Customer Journey Mapping

The next update to the FCC National Broadband Map will be released May 30, said FCC senior officials today on a webcall with reporters. The map will reflect availability data reported by providers as of December 31, 2022, as well as challenges made more recently to that data.

It’s an important development, as this is the version of the map that will be used for making allocations to states in the $42.5 billion Broadband Equity Access and Deployment (BEAD) program. NTIA, which is administering the BEAD program, expects to announce those allotments by the end of June.

The commission has taken heat in the past about the accuracy of the map and may continue to do so. The call, however, offered some transparency about the mapping process, which may help temper any critiques.

FCC National Broadband Map Update

The commission has sent over four million challenges to broadband providers about reported availability data, the officials said. They did not provide data about the outcome of those challenges, but they did offer some details about the process.

When a provider receives a challenge, it has 60 days to either concede or challenge the challenge, the officials explained. If the provider concedes, the map is updated within two weeks to reflect that. If the provider challenges the challenges, the provider and challenger have 60 days to reach agreement.

If agreement can’t be reached, the FCC adjudicates the dispute, either upholding or overturning the data reported by the provider. No timeline was given on how long it takes the commission to do that.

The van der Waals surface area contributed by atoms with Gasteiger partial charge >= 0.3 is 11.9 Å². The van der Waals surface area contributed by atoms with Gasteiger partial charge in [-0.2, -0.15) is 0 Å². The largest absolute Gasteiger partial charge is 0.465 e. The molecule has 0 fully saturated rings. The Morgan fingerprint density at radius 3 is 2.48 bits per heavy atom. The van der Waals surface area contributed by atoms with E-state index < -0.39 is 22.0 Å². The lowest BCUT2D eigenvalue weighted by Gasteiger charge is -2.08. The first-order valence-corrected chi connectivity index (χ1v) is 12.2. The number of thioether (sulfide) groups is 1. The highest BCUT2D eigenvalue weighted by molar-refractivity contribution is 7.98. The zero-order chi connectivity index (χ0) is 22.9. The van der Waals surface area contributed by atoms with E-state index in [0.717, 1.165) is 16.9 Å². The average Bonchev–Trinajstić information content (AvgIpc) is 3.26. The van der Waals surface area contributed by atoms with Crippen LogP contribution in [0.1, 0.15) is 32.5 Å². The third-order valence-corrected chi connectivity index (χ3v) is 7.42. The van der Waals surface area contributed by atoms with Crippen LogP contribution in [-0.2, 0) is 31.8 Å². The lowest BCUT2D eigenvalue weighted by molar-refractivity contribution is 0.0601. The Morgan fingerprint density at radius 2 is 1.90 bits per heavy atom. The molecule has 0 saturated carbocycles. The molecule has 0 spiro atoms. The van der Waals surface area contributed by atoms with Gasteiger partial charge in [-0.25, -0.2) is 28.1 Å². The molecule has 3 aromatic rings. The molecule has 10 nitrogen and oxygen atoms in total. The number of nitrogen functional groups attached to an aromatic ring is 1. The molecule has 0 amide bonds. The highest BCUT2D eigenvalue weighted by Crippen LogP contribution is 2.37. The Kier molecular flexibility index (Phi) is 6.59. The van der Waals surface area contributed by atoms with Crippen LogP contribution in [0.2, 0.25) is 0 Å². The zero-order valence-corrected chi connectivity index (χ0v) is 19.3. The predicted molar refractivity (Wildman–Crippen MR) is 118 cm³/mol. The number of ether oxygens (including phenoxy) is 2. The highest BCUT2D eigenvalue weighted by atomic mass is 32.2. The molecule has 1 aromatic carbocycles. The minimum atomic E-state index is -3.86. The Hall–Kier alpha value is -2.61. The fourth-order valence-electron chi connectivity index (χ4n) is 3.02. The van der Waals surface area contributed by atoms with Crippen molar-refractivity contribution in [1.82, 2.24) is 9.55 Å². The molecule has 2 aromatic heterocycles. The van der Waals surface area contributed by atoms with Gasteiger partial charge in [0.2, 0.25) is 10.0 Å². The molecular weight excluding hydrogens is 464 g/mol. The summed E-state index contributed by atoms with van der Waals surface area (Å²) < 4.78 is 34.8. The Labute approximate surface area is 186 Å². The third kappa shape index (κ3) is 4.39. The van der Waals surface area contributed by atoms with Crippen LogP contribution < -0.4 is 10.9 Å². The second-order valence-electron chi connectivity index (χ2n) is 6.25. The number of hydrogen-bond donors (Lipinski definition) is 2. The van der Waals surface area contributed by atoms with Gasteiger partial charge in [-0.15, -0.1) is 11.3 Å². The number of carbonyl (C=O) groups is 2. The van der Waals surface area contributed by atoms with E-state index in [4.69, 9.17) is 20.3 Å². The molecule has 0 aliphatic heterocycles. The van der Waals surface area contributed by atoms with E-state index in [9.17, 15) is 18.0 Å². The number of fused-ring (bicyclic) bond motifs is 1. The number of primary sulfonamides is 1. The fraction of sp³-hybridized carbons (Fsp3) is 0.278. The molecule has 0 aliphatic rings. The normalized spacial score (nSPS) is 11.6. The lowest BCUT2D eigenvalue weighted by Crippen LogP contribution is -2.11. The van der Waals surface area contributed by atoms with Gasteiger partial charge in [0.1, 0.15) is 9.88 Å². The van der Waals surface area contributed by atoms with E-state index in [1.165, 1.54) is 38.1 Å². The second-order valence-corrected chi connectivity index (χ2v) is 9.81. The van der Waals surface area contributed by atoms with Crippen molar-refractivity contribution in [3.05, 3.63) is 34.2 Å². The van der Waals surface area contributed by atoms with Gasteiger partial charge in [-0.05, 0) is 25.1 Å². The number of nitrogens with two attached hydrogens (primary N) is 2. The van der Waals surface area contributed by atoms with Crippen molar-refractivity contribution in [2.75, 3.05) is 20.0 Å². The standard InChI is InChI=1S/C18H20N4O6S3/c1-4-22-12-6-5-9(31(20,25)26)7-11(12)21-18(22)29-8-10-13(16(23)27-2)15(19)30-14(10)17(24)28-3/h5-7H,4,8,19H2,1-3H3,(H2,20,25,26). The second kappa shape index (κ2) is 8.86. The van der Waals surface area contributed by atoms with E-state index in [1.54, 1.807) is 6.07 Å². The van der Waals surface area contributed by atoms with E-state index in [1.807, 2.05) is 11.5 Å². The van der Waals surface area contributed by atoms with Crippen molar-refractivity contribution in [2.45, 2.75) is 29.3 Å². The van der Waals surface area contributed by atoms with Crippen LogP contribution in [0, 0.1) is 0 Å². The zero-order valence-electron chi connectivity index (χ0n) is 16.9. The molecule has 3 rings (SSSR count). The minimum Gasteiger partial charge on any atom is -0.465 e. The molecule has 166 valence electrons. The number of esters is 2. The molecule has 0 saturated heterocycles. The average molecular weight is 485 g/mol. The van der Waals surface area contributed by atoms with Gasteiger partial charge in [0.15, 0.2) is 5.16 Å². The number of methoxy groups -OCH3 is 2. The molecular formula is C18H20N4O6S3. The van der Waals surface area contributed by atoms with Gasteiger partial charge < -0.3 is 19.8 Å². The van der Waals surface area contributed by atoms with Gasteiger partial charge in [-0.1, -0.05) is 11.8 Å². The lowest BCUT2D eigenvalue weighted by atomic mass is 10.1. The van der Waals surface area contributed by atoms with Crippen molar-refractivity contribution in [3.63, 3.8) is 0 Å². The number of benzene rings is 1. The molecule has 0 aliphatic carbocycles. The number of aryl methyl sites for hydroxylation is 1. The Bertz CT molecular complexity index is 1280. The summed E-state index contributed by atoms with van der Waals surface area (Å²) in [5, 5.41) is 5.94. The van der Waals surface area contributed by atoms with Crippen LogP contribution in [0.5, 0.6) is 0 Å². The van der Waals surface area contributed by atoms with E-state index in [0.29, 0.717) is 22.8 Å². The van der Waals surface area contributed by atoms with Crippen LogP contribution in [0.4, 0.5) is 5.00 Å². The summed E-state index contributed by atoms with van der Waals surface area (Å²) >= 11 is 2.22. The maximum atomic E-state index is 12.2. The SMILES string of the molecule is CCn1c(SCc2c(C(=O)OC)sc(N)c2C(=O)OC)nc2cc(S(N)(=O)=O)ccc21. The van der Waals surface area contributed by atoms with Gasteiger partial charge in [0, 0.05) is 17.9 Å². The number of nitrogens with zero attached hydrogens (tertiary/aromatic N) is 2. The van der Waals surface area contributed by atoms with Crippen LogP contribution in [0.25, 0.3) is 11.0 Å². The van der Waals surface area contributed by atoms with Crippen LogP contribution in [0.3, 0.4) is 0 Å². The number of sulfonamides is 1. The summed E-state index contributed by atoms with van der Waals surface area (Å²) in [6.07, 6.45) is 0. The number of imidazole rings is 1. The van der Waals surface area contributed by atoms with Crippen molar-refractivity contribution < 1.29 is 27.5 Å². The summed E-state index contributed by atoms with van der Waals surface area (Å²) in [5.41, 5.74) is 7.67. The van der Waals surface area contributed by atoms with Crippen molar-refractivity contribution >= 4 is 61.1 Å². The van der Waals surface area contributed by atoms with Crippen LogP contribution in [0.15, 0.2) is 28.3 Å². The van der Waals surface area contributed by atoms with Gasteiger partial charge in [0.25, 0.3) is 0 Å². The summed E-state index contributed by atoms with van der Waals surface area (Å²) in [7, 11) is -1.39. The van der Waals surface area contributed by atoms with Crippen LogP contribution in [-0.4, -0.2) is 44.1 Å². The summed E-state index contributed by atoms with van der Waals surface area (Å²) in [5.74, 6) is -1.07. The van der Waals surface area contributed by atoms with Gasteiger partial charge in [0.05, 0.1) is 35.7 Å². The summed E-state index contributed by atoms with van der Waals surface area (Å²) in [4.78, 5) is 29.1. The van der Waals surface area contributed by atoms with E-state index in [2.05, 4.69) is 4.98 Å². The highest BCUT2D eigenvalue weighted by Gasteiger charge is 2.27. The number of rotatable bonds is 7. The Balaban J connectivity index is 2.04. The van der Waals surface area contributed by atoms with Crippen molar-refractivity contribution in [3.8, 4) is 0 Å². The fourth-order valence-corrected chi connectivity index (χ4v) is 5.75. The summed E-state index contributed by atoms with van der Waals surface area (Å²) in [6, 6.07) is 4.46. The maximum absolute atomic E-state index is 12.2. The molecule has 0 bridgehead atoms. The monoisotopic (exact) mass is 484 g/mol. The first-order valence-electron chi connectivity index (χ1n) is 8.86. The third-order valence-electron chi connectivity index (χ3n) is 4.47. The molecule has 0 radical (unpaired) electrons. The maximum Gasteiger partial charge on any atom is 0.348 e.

The current FCC mapping process kicked off a year ago, replacing a previous system in which providers reported availability data by census block, rather than by location.

The schedule calls for the FCC map to be updated twice yearly – around this time of year and again around the end of November.

The FCC has taken some heat over the accuracy of the map, with some stakeholders saying the process was too rushed and the time allotted for challenges was insufficient and not clearly communicated. Some states have expressed concern that the location database, known as the fabric, does not show all broadband serviceable locations in the state.

The fabric is updated only twice yearly. Any challenges involving missing locations will not show on the map until the next version of the map at the earliest.

Even some of the stakeholders that have voiced concerns about the map’s accuracy, though, have argued that the state BEAD allocations should not be delayed.

Recently, NTIA issued several informational documents to the media justifying the use of the version of the FCC National Broadband Map that will be released Tuesday.

NTIA pointed to the fact that only one million net new locations, about 1% of the total, were added between the first version of the fabric, released a year ago, and the one on which the current map is based. These were “relatively modest” changes, NTIA said in the most recent of those informational documents, “and we can expect that changes between future versions of the FCC map will likely continue to be modest.”

Therefore, the impact that any additional challenges to the fabric would have on state allocations would also be modest because “the key variable in the BEAD allocation formula is the number of unserved locations in a state or territory relative to the total number of unserved locations nationwide,” NTIA said.

The map update should be available at this link on Tuesday.

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